"Our challenge is complex," says Jonathan Murray, vice-chair of the Foundation board and the founder of Bunim Murray Productions. "We have to capture the history that has already passed us, and we have to do a better job of representing parts of history that aren't in the collection. "We need more voices of people of color — we have catch-up work to do there. Also, there are people getting into their eighties and nineties whom we have yet to interview. And we have to try to capture what's going on now."
Murray understands the importance of The Interviews both as one helping fund their preservation (he held a benefit for The Interviews at his home in May) and as a subject. With his late producing partner Mary-Ellis Bunim, he created The Real World, launching unscripted series TV. Bunim died in 2004, and Murray was interviewed by Stephen J. Abramson in 2011.
"I've been interviewed about my work many times, but never with this depth and this precision," he says. "To do this with the idea that we are capturing history and we need to capture it well, it was a different kind of interview. I wish we had been able to do the interview while [Mary- Ellis] was still alive, so she could have added her perspective."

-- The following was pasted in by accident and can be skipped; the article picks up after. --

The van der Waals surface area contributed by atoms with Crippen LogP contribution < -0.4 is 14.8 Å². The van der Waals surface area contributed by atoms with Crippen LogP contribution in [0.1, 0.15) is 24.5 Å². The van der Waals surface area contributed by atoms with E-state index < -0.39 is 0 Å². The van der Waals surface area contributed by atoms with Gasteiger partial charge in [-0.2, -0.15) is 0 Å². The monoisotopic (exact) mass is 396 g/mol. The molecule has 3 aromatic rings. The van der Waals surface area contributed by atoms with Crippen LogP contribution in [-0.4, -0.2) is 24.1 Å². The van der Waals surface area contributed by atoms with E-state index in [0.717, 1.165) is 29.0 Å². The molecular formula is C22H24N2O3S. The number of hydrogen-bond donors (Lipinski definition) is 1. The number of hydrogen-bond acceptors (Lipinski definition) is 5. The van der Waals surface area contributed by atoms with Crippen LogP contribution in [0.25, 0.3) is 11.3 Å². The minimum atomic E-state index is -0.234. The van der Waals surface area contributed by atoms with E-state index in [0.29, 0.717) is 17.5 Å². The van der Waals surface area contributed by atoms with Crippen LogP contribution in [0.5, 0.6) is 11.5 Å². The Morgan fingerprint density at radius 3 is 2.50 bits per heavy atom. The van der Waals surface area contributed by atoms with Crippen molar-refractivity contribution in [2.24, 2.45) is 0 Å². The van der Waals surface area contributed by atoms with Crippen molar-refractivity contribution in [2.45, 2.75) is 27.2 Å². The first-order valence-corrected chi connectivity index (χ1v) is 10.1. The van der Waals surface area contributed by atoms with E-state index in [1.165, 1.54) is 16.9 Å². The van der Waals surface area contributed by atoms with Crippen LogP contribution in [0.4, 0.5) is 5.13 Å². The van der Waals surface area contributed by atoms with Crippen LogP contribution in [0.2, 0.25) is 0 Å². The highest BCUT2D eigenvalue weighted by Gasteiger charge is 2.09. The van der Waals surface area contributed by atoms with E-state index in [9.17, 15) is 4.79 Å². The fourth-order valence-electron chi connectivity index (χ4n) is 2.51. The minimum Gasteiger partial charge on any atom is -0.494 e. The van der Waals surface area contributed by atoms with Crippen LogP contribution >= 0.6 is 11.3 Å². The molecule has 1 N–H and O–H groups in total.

That urgency to capture subjects is not lost on Matz — though now that USC is hard at work preserving The Interviews, she is sleeping better. "I feel good that we're in the process," she says. "As I've said, we can't wait. These are long-format oral histories, first-person narratives. It's a primary source that is unparalleled."
Delaney is also feeling positive. "We're so grateful to have the community learn more about The Interviews and get behind its long-term health. It's satisfying to know that 100 years from now these conversations will still be crisp and clean, and viewers will still be able to learn from these television pioneers."
See more articles by Libby Slate about The Interviews here: https://www.emmys.com/news/foundation-news/an-oral-history-interviews